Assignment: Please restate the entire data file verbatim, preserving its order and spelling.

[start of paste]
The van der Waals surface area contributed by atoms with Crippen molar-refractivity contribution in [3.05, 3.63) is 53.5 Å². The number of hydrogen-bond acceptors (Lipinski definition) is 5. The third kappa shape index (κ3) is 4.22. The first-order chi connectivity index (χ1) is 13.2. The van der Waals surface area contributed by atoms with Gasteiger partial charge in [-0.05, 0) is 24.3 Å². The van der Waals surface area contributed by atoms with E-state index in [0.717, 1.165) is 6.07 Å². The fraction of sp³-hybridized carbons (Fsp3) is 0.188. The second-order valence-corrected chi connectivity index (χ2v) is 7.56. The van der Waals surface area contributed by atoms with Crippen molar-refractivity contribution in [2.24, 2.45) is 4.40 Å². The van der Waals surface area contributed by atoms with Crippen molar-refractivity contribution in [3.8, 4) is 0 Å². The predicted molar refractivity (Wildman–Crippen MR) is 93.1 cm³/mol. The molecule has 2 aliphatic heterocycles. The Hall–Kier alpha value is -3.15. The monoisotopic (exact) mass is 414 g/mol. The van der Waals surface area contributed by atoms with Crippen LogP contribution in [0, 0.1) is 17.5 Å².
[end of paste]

The van der Waals surface area contributed by atoms with Crippen molar-refractivity contribution in [3.05, 3.63) is 53.5 Å². The number of hydrogen-bond acceptors (Lipinski definition) is 5. The third kappa shape index (κ3) is 4.22. The first-order chi connectivity index (χ1) is 13.2. The van der Waals surface area contributed by atoms with Gasteiger partial charge in [-0.05, 0) is 24.3 Å². The van der Waals surface area contributed by atoms with E-state index in [0.717, 1.165) is 6.07 Å². The fraction of sp³-hybridized carbons (Fsp3) is 0.188. The second-order valence-corrected chi connectivity index (χ2v) is 7.56. The van der Waals surface area contributed by atoms with Crippen molar-refractivity contribution in [2.24, 2.45) is 4.40 Å². The van der Waals surface area contributed by atoms with Crippen molar-refractivity contribution in [3.8, 4) is 0 Å². The predicted molar refractivity (Wildman–Crippen MR) is 93.1 cm³/mol. The molecule has 2 aliphatic heterocycles. The Hall–Kier alpha value is -3.15. The monoisotopic (exact) mass is 414 g/mol. The van der Waals surface area contributed by atoms with Crippen LogP contribution in [0, 0.1) is 17.5 Å².